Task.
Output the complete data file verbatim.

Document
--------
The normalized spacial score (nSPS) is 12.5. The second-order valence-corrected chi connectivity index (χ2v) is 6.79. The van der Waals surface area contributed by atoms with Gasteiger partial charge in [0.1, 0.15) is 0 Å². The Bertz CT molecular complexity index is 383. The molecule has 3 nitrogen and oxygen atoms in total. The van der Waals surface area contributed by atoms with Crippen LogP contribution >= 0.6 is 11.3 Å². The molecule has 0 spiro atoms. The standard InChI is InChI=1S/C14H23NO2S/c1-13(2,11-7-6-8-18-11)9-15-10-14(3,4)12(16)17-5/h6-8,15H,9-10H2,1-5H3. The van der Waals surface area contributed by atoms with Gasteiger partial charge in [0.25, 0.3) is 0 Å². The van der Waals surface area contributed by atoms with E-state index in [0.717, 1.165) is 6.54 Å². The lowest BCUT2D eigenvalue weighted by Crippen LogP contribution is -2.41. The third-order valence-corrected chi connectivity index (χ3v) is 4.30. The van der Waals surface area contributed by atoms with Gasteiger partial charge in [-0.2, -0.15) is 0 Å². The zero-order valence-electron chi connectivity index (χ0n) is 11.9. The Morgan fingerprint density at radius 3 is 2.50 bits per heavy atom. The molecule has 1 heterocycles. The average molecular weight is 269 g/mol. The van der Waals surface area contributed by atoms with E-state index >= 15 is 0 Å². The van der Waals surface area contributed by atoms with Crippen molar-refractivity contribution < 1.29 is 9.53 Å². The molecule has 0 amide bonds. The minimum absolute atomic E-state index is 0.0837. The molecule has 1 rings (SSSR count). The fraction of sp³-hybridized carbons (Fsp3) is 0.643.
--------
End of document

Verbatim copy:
The normalized spacial score (nSPS) is 12.5. The second-order valence-corrected chi connectivity index (χ2v) is 6.79. The van der Waals surface area contributed by atoms with Gasteiger partial charge in [0.1, 0.15) is 0 Å². The Bertz CT molecular complexity index is 383. The molecule has 3 nitrogen and oxygen atoms in total. The van der Waals surface area contributed by atoms with Crippen LogP contribution >= 0.6 is 11.3 Å². The molecule has 0 spiro atoms. The standard InChI is InChI=1S/C14H23NO2S/c1-13(2,11-7-6-8-18-11)9-15-10-14(3,4)12(16)17-5/h6-8,15H,9-10H2,1-5H3. The van der Waals surface area contributed by atoms with Gasteiger partial charge in [0.25, 0.3) is 0 Å². The van der Waals surface area contributed by atoms with E-state index in [0.717, 1.165) is 6.54 Å². The lowest BCUT2D eigenvalue weighted by Crippen LogP contribution is -2.41. The third-order valence-corrected chi connectivity index (χ3v) is 4.30. The van der Waals surface area contributed by atoms with Gasteiger partial charge in [-0.2, -0.15) is 0 Å². The zero-order valence-electron chi connectivity index (χ0n) is 11.9. The Morgan fingerprint density at radius 3 is 2.50 bits per heavy atom. The molecule has 1 heterocycles. The average molecular weight is 269 g/mol. The van der Waals surface area contributed by atoms with E-state index >= 15 is 0 Å². The van der Waals surface area contributed by atoms with Crippen molar-refractivity contribution < 1.29 is 9.53 Å². The molecule has 0 amide bonds. The minimum absolute atomic E-state index is 0.0837. The molecule has 1 rings (SSSR count). The fraction of sp³-hybridized carbons (Fsp3) is 0.643.